Eliciting students’ ideas

Why do we use these particular practices?

Our main objective as science teachers is to change students’ thinking over time, so we need to know what our students understand about the target science ideas in the first place. This set of practices—eliciting students’ ideas—is used at the beginning of a unit of instruction. It is designed to 1) reveal the range of resources that students use to reason about a set of science ideas (working theories, everyday experiences, language), 2) activate their prior knowledge about the topic, and 3) help you to adapt upcoming instruction, based on how students reason about the anchoring event. Please note that this set of practices is about more than “hooking” students or temporarily capturing their interest.

This page does not describe the practices in depth—that is done in the primer document (see below). We also recommend that you watch the orientation videos to see these practices in action.

Some important links to learn more about this set of practices:

Orientation videos that show this set of practices in action

Eliciting Students Ideas —the primer for learning about it

Eliciting Students Ideas—the tool for designing your own lessons

Brief intro about what the practices look like

skaterYou will be eliciting students’ ideas about the anchoring phenomenon for your unit, but you can’t just show any part of that event and say “Tell me what you think.” You have to do some creative work to develop a rich task for students about the anchoring event—a task that should have the potential to open up the broadest range of thinking by students on the target ideas. The rich task can be questions directly about the anchoring event itself. Or, you can select a related phenomenon, demonstration, story, object, puzzle, image, or experience that can be an entry point for conversations and speculations by students about the core science ideas. The task should be about something the students have experienced before, can relate to in some way, or will experience together as part of the task. One 6th grade teacher used an image of a skateboarder to elicit his students’ ideas about force, motion, and friction.

When you elicit students’ ideas, there are three options for making their thinking public, so it can be “worked on” throughout the unit.

Option 1. You could have selected students share out their small group models that they’ve drawn. You might select who shares out to get as many different hypotheses out in the air.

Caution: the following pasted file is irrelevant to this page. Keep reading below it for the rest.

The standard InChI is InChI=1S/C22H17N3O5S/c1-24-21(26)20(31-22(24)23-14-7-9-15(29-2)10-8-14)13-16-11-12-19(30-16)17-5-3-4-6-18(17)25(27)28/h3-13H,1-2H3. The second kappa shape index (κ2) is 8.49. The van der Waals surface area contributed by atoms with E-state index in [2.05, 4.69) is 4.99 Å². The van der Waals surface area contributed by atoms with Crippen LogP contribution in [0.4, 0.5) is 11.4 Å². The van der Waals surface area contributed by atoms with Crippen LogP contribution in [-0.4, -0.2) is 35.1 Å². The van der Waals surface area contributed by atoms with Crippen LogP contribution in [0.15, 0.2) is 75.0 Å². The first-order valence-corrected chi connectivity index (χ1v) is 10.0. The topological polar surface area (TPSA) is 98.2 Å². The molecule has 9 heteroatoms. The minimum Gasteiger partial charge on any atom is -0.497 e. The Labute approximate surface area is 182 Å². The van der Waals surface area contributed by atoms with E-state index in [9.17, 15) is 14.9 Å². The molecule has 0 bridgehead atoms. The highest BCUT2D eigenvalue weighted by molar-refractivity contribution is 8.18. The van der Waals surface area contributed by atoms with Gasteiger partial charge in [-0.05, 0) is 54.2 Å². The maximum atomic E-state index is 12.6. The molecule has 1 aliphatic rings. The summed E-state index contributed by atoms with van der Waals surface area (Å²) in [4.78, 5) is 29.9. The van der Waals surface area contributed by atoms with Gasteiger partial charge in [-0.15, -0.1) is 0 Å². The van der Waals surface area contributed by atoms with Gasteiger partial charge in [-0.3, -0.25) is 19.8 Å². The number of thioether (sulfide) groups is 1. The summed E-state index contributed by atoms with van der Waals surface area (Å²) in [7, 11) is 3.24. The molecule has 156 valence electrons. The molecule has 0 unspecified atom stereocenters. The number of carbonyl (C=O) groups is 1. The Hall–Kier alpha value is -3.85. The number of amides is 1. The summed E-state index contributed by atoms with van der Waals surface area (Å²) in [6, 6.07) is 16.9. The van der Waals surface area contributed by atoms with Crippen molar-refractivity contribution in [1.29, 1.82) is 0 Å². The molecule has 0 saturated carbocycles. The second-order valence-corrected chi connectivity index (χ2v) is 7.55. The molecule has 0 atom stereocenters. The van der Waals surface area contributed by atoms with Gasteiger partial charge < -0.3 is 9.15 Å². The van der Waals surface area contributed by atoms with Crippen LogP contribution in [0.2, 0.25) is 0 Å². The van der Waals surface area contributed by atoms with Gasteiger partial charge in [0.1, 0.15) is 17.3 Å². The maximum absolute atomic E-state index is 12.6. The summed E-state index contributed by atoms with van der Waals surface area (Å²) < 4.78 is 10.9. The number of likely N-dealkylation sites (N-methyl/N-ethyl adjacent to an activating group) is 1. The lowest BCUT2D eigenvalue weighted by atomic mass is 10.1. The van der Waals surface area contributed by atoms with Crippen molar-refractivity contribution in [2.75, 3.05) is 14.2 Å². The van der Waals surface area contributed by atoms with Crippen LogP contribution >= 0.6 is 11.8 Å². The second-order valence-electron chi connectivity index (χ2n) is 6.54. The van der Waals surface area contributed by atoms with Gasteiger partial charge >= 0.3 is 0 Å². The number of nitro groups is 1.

Option 2.You, as the teacher, could create a whole class list of their hypotheses (like 4 or 5). To get this started you put up two sentence frames on the board, so students know how to participate in this science discourse. One is: “We think [the phenomenon] has something to do with________.” The other is “We think [the phenomenon] happens the way it does because ________.” The first of these two is easier for students to contribute to, because it does not require a causal story. An example is listed below of theories that fourth graders had about how a singer could break a glass with just the sound from his voice.

Option 3.The third option is for you to sketch out a whole class consensus model. This can be very sparse because the whole class will fully agree on very little. Ask the students, “What should I label? What can we agree on that we observed? Can we agree on what might be going on that is unobservable? What are we not sure about, or need to learn more about?”

ZSoundInitialTheory All three of these options are community tools for further intellectual work; any of the three can be developed, added to, subtracted from, or re-organized by students as the unit progresses. You’d refer to these as “Ideas we need to work on together.” No matter which of the three kinds of representation you create with students, you can ask at the very end of class: “What questions we have now about the phenomenon? What kinds of information or experiences might we need to learn more?”

After class the teacher takes stock of students’ contributions. The teacher considers what students expressed in terms of partial understandings, alternative conceptions, linguistic resources (academic language, everyday vocabulary, ways of arguing) they used to make sense of the initial puzzle or event, and everyday experiences that they related to some aspect of the phenomenon (or perhaps vicarious experiences from the media).

Remember, the video cases we have on this site are your best resources for seeing these practices come alive.